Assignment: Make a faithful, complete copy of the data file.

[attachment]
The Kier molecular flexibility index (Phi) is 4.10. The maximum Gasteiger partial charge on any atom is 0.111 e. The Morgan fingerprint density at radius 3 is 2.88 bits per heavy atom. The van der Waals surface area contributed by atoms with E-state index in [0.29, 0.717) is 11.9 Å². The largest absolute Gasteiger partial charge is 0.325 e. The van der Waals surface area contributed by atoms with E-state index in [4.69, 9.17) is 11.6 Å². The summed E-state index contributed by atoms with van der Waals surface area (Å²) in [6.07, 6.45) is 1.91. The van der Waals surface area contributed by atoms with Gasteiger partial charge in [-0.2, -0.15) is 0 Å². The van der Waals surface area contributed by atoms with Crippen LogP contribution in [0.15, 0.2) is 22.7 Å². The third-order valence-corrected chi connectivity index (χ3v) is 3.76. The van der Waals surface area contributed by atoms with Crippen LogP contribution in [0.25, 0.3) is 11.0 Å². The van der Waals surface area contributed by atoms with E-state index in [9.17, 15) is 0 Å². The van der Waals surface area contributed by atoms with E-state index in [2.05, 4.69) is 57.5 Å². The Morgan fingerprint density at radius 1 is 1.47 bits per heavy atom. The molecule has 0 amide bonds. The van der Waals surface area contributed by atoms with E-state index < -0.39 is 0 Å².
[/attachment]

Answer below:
The Kier molecular flexibility index (Phi) is 4.10. The maximum Gasteiger partial charge on any atom is 0.111 e. The Morgan fingerprint density at radius 3 is 2.88 bits per heavy atom. The van der Waals surface area contributed by atoms with E-state index in [0.29, 0.717) is 11.9 Å². The largest absolute Gasteiger partial charge is 0.325 e. The van der Waals surface area contributed by atoms with E-state index in [4.69, 9.17) is 11.6 Å². The summed E-state index contributed by atoms with van der Waals surface area (Å²) in [6.07, 6.45) is 1.91. The van der Waals surface area contributed by atoms with Gasteiger partial charge in [-0.2, -0.15) is 0 Å². The van der Waals surface area contributed by atoms with Crippen LogP contribution in [0.15, 0.2) is 22.7 Å². The third-order valence-corrected chi connectivity index (χ3v) is 3.76. The van der Waals surface area contributed by atoms with Crippen LogP contribution in [0.25, 0.3) is 11.0 Å². The van der Waals surface area contributed by atoms with E-state index in [9.17, 15) is 0 Å². The van der Waals surface area contributed by atoms with E-state index in [2.05, 4.69) is 57.5 Å². The Morgan fingerprint density at radius 1 is 1.47 bits per heavy atom. The molecule has 0 amide bonds. The van der Waals surface area contributed by atoms with E-state index < -0.39 is 0 Å².